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NGO raises alarm over rate of infant, maternal mortality

By Dennis Agbo

ABAKALIKI – SOCIAL Care Initiative for Families and Children, a non profit organisation has raised alarm at the high rate of  infant and maternal mortality in Nigeria, especially in the hinterlands.

The NGO has therefore tasked the Federal Government to increase budgeting for healthcare in rural areas, considering the apparent lack of functional primary health-care centres as well as poor health facilities in such areas.

President of the organisation, Mrs. Mary Enyi-Ebere made the call when she spoke at a one-day capacity building seminar organised by her organisation for the people of Abaomege in Onicha Local Government Area of Ebonyi state.

Ebere noted that the decay in the health sector in the country, especially in the rural areas as discovered by the study conducted by her organisation was alarming and would ultimately threaten the realisation of the Millennium Development Goals on healthcare, if nothing was urgently done by relevant government agencies to address the situation.

She expressed dismay that primary, and in most cases, secondary health centres are  non-existent in most states, lamenting that the burden of taking care of pregnant women and children under five years is now left for the tertiary institutions, especially the teaching hospitals and the federal medical centres.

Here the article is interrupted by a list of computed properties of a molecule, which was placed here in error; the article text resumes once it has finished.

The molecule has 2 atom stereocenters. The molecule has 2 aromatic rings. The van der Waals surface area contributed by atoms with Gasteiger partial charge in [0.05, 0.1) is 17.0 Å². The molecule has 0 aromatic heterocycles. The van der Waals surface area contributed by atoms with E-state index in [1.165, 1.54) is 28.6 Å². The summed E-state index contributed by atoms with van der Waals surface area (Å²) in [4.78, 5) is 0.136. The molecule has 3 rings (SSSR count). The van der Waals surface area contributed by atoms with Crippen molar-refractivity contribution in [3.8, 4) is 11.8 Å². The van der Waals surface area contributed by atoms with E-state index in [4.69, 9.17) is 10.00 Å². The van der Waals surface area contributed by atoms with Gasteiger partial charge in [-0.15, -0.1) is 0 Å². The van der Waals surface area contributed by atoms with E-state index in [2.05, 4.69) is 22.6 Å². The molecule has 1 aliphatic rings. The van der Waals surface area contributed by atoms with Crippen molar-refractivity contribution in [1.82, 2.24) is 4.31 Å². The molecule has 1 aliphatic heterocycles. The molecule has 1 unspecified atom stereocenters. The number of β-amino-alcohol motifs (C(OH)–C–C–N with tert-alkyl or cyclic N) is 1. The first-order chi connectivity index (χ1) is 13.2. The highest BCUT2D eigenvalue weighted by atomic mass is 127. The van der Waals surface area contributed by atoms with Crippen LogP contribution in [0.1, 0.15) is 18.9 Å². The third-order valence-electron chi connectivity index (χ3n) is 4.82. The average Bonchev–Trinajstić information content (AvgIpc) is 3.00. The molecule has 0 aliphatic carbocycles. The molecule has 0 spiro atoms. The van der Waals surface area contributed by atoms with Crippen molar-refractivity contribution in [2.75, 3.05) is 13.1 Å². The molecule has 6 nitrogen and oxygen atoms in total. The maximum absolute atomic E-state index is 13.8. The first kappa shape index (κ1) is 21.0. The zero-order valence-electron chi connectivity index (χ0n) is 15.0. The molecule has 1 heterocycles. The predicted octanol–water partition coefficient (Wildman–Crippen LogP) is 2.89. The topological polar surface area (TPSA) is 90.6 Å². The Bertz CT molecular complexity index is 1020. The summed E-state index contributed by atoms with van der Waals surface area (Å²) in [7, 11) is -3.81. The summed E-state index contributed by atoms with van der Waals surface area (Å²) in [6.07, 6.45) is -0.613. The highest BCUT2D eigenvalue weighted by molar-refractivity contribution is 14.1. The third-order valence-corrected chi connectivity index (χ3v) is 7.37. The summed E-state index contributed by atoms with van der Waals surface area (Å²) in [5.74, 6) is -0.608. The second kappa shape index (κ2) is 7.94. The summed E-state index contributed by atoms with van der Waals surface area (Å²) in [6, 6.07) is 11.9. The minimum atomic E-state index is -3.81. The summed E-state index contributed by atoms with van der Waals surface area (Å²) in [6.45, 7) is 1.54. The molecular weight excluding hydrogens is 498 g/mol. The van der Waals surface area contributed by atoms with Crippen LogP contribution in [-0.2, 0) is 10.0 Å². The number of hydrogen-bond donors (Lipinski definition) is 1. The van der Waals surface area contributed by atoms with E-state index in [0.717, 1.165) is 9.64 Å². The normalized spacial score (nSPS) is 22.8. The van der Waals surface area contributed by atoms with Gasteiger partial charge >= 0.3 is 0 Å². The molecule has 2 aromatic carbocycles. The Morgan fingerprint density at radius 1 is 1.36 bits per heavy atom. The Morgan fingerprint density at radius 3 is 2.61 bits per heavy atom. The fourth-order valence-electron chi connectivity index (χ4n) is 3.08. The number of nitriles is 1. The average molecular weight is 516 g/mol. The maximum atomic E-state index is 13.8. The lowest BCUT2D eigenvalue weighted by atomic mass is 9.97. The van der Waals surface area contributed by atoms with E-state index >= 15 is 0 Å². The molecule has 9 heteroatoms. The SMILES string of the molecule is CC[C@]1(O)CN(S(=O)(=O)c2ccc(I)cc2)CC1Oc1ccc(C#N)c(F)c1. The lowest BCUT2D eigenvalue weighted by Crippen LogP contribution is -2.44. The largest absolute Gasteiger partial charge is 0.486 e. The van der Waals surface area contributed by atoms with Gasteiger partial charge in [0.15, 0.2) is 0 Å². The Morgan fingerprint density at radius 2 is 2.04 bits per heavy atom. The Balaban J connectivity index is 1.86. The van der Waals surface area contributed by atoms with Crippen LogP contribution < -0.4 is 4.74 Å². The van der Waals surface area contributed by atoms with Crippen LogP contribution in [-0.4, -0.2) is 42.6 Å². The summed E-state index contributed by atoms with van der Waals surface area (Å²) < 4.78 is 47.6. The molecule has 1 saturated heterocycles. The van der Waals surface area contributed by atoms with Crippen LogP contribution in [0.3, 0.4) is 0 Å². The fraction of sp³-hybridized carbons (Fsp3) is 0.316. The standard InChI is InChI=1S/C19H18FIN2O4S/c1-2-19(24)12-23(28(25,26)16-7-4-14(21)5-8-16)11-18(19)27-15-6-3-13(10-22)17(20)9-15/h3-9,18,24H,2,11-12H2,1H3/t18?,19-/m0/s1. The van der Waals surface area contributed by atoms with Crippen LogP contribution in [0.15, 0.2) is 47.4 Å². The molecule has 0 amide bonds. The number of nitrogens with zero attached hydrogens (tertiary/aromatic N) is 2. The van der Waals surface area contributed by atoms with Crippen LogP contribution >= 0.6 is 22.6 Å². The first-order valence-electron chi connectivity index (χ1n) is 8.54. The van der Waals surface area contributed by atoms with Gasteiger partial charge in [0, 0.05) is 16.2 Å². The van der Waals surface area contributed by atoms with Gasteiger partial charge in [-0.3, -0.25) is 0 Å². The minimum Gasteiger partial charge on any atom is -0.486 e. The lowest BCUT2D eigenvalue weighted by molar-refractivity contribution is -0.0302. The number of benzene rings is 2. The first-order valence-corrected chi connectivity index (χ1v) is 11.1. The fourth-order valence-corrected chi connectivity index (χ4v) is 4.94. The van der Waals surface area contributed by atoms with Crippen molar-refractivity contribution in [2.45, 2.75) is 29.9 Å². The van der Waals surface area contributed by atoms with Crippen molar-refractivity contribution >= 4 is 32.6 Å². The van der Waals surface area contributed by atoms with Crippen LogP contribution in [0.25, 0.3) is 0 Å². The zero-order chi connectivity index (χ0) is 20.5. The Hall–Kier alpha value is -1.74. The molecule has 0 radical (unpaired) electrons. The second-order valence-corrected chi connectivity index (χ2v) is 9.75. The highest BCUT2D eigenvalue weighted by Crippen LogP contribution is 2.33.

Ebere said that after their discovery, the organisation decided to go to the rural areas to train them to take their destinies in their own hands by doing the natural thing of keeping their environment clean, while waiting for government assistance in other areas, to avoid infections.

Also speaking at the event, the Head of Department, (Health) Ukaba Development Centre, Mrs. Okoro Odii, commended the initiators of the seminar, noting that the issue of healthcare should not be the exclusive reserve of government as according to her, it required the collaboration of even private organisations.

Other speakers at the seminar, includes Mrs. Okoro, Christopher Eze and Ngozi Orji-Nkama.

They spoke infant mental health, environmental health and drug abuse and called for constant awareness seminars at the rural level to inculcate in the people, the virtues of cleanliness and personal hygiene, as that would also go a long way in checking the spreading of most infectious diseases.


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